The Journey #2: Shop coming along/antique power tools?

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Blog entry by Craftsman on the lake posted 02-01-2009 02:19 AM 1283 reads 0 times favorited 4 comments Add to Favorites Watch
« Part 1: After a long time Part 2 of The Journey series no next part

As previously written, I am resurrecting my woodworking after a 30 year break. My shop has been insulated, heated, sheet rocked, painted, and woodworked. I have started to take my older trusted tools on one at a time. I purchased most of them when i was around 20 years old. Searc hing the internet I’ve found manuals for them again at of all places; Vintage tool sites. Has so much time passed that the tools I last worked with are now antiques?
This week I completely disassembled my 12” craftsman bandsaw. All of the blade setting screws and thumbwheels were rusted in place. The table had rust. The bearings were okay though as they are sealed bearings. There was 30 year old mahogany sawdust inside it from the last guitar I had made.

Well, with lots of elbow grease, wet/dry sandpaper, naval jelly, oil, silicon, penetrating oil, and a lot of adjusting etc., etc. I now a have a clean, almost new looking, perfectly alligned bandsaw. Gee it works slick.

My craftsman belt sander was easy. The only thing at issue was the rusted sanding bed. It’s a 6” belt sander that uses a 48” belt. I had an old belt. I turned it inside out and ran it that way with a block of wood on the top. The belt sander sanded itself clean. After a little touchup and a wipe down with gasoline it looks great.

I have another belt sander and bandsaw, those central machinery ones from china. Functional but not great. I cleaned them up too but didn’t spend as much time on them. They’re working fine. I put a course sanding belt on the sander for rough sanding and a wide bandsaw blade on the saw for rough bandsaw cuts.

My Delta 10” table saw needed some work on the table. It’s not great but as good as I can get it for now. I too took it all apart, cleaned up the mechanism and lubricated all gears with liquid graphite. After a new belt it hums pretty smoothly.

Next, I have to tackle my planes I have a bunch of them some long bed wood, some short, and a couple of sweet longbed steel planes that I used to use to take guitar tops and backs down to just under 1/8th inch thick. My new smartsharp did a good job on my chisels but I don’t have the adapter for the plane blades. I think I’ll make one.

Jointer needs some work too. That’s going to be a trip. And Yup, 1976 (approx) Craftsman 6 1/8”.

I’ll post some pictures sometime. Lots more to do. Thanks for reading.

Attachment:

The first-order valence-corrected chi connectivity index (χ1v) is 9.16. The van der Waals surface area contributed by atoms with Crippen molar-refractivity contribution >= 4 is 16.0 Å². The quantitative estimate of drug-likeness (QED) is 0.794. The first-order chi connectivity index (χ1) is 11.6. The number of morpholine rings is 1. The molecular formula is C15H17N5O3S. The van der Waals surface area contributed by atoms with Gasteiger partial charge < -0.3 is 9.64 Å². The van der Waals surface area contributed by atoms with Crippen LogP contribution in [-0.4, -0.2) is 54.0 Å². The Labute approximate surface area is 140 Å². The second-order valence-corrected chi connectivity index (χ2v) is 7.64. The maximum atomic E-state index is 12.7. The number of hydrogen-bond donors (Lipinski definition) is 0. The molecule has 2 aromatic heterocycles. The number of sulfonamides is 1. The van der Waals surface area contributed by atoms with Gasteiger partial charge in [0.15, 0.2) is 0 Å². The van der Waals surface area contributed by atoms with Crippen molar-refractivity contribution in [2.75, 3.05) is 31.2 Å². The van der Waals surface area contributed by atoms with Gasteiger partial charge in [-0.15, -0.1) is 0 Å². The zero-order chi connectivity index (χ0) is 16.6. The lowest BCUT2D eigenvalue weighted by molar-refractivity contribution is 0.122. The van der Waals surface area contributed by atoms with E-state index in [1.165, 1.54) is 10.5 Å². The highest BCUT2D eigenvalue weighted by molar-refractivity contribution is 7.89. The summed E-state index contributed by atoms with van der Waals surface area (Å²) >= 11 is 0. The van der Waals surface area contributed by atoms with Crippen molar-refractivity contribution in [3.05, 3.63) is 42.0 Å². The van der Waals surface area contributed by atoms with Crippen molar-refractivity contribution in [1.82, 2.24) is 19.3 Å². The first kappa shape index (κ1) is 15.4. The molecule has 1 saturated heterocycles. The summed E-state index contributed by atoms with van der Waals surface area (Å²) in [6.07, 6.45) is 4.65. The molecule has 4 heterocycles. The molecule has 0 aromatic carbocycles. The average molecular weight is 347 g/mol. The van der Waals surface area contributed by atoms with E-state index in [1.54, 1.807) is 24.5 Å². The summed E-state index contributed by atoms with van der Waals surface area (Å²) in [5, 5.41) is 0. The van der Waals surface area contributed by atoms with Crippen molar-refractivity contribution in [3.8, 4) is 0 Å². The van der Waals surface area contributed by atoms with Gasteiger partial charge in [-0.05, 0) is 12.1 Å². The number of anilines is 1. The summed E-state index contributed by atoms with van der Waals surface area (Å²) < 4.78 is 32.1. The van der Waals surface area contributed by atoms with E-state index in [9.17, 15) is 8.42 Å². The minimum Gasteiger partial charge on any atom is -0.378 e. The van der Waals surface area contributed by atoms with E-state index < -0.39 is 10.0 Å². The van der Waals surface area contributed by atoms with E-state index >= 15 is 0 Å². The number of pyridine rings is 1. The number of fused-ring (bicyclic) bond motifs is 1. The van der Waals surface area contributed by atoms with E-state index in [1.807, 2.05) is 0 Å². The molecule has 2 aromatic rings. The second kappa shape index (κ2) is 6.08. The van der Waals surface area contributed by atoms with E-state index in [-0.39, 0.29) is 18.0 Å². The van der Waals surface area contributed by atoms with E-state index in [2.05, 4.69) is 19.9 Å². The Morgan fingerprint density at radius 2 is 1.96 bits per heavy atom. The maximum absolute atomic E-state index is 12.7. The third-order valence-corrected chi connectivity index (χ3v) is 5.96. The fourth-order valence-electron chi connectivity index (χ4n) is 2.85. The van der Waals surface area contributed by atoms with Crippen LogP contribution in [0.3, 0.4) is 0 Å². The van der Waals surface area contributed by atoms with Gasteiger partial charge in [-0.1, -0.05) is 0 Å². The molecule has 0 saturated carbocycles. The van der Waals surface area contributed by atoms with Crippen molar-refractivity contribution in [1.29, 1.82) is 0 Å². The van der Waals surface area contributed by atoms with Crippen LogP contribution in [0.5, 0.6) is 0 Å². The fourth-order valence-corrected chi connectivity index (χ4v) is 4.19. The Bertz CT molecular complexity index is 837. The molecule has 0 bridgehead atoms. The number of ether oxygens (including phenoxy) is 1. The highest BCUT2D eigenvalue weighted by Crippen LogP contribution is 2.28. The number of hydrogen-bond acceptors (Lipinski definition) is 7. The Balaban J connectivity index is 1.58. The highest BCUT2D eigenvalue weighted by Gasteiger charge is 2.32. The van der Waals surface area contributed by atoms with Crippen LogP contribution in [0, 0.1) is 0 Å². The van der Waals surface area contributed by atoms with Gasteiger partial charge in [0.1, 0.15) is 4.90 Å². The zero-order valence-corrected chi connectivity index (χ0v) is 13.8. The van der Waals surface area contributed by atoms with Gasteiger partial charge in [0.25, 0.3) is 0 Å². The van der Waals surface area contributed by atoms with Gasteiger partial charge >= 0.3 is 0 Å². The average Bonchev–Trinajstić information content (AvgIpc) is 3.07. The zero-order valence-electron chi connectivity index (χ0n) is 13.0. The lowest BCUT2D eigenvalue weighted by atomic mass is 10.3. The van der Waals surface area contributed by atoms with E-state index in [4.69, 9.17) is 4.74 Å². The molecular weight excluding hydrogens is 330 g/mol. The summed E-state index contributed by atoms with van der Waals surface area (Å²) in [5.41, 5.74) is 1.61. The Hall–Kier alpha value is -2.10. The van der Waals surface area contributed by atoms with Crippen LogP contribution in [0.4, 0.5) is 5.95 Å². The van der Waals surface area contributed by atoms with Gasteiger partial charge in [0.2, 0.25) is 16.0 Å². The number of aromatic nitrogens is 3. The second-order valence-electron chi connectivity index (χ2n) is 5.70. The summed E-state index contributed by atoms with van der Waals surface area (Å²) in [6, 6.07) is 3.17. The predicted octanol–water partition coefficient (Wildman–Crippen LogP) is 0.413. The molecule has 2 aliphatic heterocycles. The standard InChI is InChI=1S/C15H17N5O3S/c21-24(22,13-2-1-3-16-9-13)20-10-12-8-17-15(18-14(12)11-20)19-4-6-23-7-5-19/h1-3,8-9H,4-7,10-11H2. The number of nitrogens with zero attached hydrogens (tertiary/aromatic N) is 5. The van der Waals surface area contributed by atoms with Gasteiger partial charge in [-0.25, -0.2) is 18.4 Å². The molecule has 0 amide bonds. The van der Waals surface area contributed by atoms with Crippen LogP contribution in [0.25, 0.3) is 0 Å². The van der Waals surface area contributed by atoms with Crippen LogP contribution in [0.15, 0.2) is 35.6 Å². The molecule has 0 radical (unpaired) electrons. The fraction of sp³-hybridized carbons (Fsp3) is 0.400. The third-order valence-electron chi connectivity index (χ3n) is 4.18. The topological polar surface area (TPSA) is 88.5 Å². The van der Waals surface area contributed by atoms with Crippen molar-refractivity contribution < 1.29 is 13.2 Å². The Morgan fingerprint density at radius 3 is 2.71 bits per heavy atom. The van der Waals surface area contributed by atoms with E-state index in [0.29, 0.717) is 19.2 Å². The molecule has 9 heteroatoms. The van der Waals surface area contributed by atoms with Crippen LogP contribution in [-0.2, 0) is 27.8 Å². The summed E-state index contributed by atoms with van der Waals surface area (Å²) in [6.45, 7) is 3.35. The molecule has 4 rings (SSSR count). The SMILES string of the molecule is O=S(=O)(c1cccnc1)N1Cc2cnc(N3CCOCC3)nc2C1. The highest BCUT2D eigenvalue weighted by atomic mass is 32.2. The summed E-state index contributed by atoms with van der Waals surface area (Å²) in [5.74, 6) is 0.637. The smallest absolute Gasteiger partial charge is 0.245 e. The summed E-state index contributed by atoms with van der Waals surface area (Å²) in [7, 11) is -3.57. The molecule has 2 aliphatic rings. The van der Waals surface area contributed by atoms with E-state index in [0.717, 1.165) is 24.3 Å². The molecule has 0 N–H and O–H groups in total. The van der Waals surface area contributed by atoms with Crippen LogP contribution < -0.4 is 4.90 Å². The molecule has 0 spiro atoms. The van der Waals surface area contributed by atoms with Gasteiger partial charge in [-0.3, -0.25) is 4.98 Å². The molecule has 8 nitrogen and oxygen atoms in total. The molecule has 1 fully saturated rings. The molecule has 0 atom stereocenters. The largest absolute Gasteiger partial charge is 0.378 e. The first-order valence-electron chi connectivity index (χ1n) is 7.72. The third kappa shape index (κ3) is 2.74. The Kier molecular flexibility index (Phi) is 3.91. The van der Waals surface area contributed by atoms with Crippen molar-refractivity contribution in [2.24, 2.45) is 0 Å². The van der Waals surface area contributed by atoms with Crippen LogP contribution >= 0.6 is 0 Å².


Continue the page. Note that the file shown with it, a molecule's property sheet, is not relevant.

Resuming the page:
-- The smell of wood, coffee in the cup, the wife let's me do my thing, the lake is peaceful.

4 comments so far

View cabinetmaster's profile


10874 posts in 3526 days

#1 posted 02-01-2009 02:24 AM

Post some pictures so we can see what you got there. Oh yea, watch the gasoline. You would not want to burn up your shop and them vintage tools.

-- Jerry--A man can never have enough tools or clamps

View brianinpa's profile


1812 posts in 3691 days

#2 posted 02-01-2009 05:34 AM

Daniel be careful with what you are doing: soon you may find that all your time is spent working on woodworking tools and not doing any woodworking.

My newest tool is a 10” bandsaw from the early 70’s but I am looking for something a little older. Everything else I have is from the 40’s or 50’s, and they still run great.

Good luck and I’m looking forward to the pictures.

-- Brian, Lebanon PA, If you aren’t having fun doing it, find something else to do.

View Thos. Angle's profile

Thos. Angle

4444 posts in 3930 days

#3 posted 02-01-2009 06:14 PM

Good luck

-- Thos. Angle, Jordan Valley, Oregon

View Craftsman on the lake's profile

Craftsman on the lake

2781 posts in 3405 days

#4 posted 07-02-2012 06:14 PM

All good info, thanks guys..

BTW, want to try something interesting? If you’ve got a decent 7 1/2” blade in your skilsaw try putting in on your tablesaw (If the arbor fits the hole) and see what happens. You can’t cut that deep as the blade is smaller but suddenly you’ve got more torque and like you gained a horse or two on your table saw. When I need to rip a lot of hard wood and it’s 3/4” and the edge doesn’t have to be really smooth I sometimes put a smaller blade in to speed things up.

-- The smell of wood, coffee in the cup, the wife let's me do my thing, the lake is peaceful.

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